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    Our students were out for recess when it was -31*C with the wind chill. (about -25*F). They are allowed to come in as needed to warm up, but most of them were running around having a great old time. If we kept our students in when the weather was below freezing temperatures, they would be in for five months and everyone would have long ago gone nuts! The next two days, it was too cold for them to go out -37*with the wind chill. Everyone can hardly wait for the weather to warm up a bit.

  6. #26
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    Looking ahead to the next school year, you need to get a note,or speak to directly, to the actual teacher about the issues with the childs health. My DD is a third grad teacher..and they don't get all the info they should on each child. my grandson was a preemie and has lung issues..when i babysit a couple days a week..we go outside here in michigan, it was 22 on friday, and we were in the backyard for 1/2 and hour. we had fun..he loves it. he is not in any distress..he gets sick from being cooped up in a daycare with sick kids, not from being outside.
    When my son was in 1st grade, the school let them outside in winter (here in michigan).the problem i had with it, is they let them play on the swings and slides..so dangerous, so slippery, Joey fell off the slides steps and hit his head,and ended up in the Peds ICU..for 3 days. now that was just plain wrong..

  7. #27
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    Wow! I agree with the previous poster. I teach kdg in a public school. First, let me say that I think children today are too pampered! Going out (well-bundled, of course) for a few minutes can be rejuvinating! However....the parent's request should ALWAYS be followed. Unfortunately, as a kdg teacher, I do not generally have the health information conveyed to me. Our students' medical forms go directly to the nurse...let me emphasize...very RARELY is anything ever conveyed to me. That is why, at the beginning of the school year (or whenever a new student moves in), I give the parents a short student info sheet to fill in for me...so they have the opportunity to tell me these things. I know that parents think that by filling in the medical forms that the teachers will know the background for the child...that is just truly not so. I am in no way criticizing you for being upset, please understand that. But, I can see how the teacher may not have known about your daughter's health background. Also...I don't take my students out very much at all in the winter...unfortunately, many parents today do not dress their children appropriately for the cold weather. It has been in the single digits here this past week and windy and snowy...over half of my students were not wearing gloves/mittens or any kind of hat/hood. Very, very sad. I hit the dollar store yesterday and bought several pair of mittens and hats to take into school with me tomorrow. Personally, I would never take kids out unless it is over 20 degrees with very little wind...I don't want to be out there, myself! Still, I worry about my little ones as they walk from the bus stop to their houses.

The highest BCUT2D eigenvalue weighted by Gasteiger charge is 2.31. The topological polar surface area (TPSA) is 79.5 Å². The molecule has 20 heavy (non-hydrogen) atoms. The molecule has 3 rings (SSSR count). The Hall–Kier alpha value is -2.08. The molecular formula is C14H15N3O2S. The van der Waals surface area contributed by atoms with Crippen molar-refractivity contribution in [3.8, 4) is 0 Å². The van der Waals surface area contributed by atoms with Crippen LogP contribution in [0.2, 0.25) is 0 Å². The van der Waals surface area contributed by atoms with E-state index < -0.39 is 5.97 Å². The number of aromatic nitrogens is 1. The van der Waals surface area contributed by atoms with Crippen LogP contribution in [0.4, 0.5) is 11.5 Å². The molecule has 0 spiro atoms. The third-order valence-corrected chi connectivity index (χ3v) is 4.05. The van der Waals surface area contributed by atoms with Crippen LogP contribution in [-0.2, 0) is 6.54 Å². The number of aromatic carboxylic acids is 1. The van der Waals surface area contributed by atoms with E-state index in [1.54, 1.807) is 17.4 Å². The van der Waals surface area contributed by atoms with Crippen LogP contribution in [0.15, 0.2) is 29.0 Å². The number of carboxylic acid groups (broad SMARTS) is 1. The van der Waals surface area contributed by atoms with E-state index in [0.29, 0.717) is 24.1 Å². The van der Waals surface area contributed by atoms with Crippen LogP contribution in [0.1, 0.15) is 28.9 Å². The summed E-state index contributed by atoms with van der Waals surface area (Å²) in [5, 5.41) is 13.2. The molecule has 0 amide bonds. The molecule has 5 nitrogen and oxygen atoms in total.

8. #28
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    Pam, how true and sad...the last few years i made/cut simple fleece scarfs for my DD 3rd graders, i got the fleece all on sale at JoAnns, a few friends got together and we cut them all out....for some we went to Kohls, and they provided coats for alot of the kids..it was a blessing.
    68% of the school is on free or reduced lunch..a sign of the layoffs and parents out of work.
    i also buy gloves from the dollor store and keep them in my car,hand them out when i see people walking without gloves.. my husband was laid off for 8 months and i don't work. so i know how hard it can be. I get blessed back in many ways..
    My Daughter does the same thing..she sends out a kids questioneer..to start tthe new year out..